Recently, I wrote an article on child advocacy. In that article, I listed all the atrocities visited upon our children by people entrusted with their welfare. While it is difficult to review such a list and try to decide which atrocity is possibly worse than the other, I think we can all agree that sexual predation and abuse of children is egregious. To be clear, when I say “children”, I am referring to all human beings under the age of 18. One’s passage through puberty does not signify – nor should it ever – be used to define one’s arrival at adulthood. With child sexual abuse being as pervasive as it is, I think it is important for children and families to have a clear understanding of what constitutes sexual abuse, who the predators are, how they operate, and how children and families can protect themselves from this scourge on society.
The World Health Organization (WHO) defines child sexual abuse as the involvement of a child in sexual activity he or she cannot fully comprehend, is unable to give informed consent to, or is not developmentally prepared to consent to and being intended to gratify or satisfy the needs of the perpetrator. It is inclusive of, but not limited to, inducement or coercion of a child to engage in sexual activity, the exploitative use of a child in prostitution or other sexual activities, and the exploitative use of children in pornographic performance or materials. Child sexual abuse, then, runs the gamut from inappropriate jokes about their private parts that they do not fully understand, to exposing them to pornographic images and innuendo, to physical sexual acts.
Worldwide, one in four girls and one in six boys will be sexually abused before the age of 18 and most times the predator is not the proverbial “boogey man”. Ninety percent of predators are relatives or acquaintances of their victim – neighbors, family friends, teachers, coaches, pastors. On the surface, they are charming, warm, caring, unassuming and respectful. They rarely employ physical force or violence, preferring to manipulate the child’s trust and affection. After gaining a child’s trust and affection, perpetrators usually engage the child in a gradual process of sexualizing the relationship over time – a process known as grooming.
Predators are skilled at planning and executing strategies that involve them in the lives of children and are very deliberate in the selection of their prey. Early in the grooming process, predators try to determine whether the child comes from a stable home environment or if the child’s family is having challenges like divorce, foster care, illness, drug abuse or homelessness. Children lacking stability at home are at higher risk for sexual abuse since there is usually more access to the child and more opportunities to abuse them. Child sexual abusers will also target children who are loners, who look troubled, neglected, or who have poor self-esteem. Adolescents who smoke, vape, or use drugs and alcohol are viewed as risk seekers who lack adequate supervision, making them easy targets. Single parents are also often targeted, since they are likely to need help with parenting duties and often view offers of help with babysitting, school pick-ups and drop offs, lessons, and activities with relief rather than trepidation.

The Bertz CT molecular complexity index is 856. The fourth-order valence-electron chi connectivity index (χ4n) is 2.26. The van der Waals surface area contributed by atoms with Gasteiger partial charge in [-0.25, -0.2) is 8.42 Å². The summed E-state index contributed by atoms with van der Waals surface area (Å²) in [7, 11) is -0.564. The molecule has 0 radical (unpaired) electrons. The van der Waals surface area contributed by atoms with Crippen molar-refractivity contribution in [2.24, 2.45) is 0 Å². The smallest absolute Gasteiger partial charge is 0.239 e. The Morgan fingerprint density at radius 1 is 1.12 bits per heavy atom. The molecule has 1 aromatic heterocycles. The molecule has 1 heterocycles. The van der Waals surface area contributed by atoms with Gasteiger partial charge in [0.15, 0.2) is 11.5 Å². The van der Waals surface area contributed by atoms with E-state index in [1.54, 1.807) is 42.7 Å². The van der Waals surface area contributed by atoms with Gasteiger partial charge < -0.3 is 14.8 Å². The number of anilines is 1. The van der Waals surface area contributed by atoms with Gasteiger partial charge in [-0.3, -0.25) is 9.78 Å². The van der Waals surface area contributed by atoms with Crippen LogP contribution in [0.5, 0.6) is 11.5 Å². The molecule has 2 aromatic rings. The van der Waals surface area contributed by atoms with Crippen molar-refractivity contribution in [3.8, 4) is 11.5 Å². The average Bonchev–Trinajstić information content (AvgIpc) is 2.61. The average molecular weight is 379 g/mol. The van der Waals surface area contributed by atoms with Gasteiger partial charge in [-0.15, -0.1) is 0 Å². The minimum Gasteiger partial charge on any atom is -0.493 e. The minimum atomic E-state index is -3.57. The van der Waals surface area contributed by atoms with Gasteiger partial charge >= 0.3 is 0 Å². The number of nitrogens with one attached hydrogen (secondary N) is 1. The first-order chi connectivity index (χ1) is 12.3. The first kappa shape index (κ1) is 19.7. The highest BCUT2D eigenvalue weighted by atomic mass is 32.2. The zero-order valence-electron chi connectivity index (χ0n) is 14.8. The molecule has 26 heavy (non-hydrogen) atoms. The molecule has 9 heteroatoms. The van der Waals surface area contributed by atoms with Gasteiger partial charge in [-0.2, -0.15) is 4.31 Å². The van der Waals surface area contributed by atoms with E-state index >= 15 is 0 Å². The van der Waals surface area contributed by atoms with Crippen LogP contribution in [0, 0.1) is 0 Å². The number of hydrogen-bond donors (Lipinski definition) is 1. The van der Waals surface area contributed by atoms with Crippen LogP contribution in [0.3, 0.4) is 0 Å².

With the pervasiveness of this depravity, what can parents do to prevent their children from becoming a victim? Talk about their body parts early and often. Give them the correct anatomical names – penis, vagina, anus – and teach them that these are private! Teach them body boundaries. Tell your child that no one should touch their private parts and that no one should ask them to touch somebody else’s private parts. Let them know that body secrets are not OK, and if anyone asks them to keep a secret about their body, the first thing they should do is let the perpetrator know that they were told not to keep secrets. Teach your child how to get out of scary or uncomfortable situations. If someone makes an inappropriate or suggestive joke, tell them to have the person explain why it’s funny. Let your child know that some inappropriate touches and tickles may actually feel good, but all touches that have to be kept secret are bad. Let your child know that they have your support and will not get into trouble for being targeted by an abuser.
Don’t assume that because your child is older or an adolescent, their risk of being the victim of sexual abuse is diminished. Reinforce what constitutes appropriate conversation and touching between themselves and others. Remind them of the importance of not keeping secrets about their bodies even though they are older. Most importantly, reassure them that they can come to you to discuss any situation they have become involved in whether they were made to feel complicit or not.
The fact is, it’s difficult to fully prevent the risk of your child being sexually abused. We have to allow our children to go out into the world and interact with those around them. Fortunately, we can equip them with knowledge that may save them from being victimized. Remember, your pediatrician is a valuable resource for helping you raise happy and healthy kids. If you need help with strategies to empower your kids against sexual predators, don’t hesitate to reach out for advice.
• Dr. Tamarra Moss is a pediatrician committed to helping you raise happy and healthy kids. You can find her at Dr. Carlos Thomas & Pediatric Associates in New Providence, Lucayan Medical Center in Grand Bahama, or on Instagram@mykidsdoc242.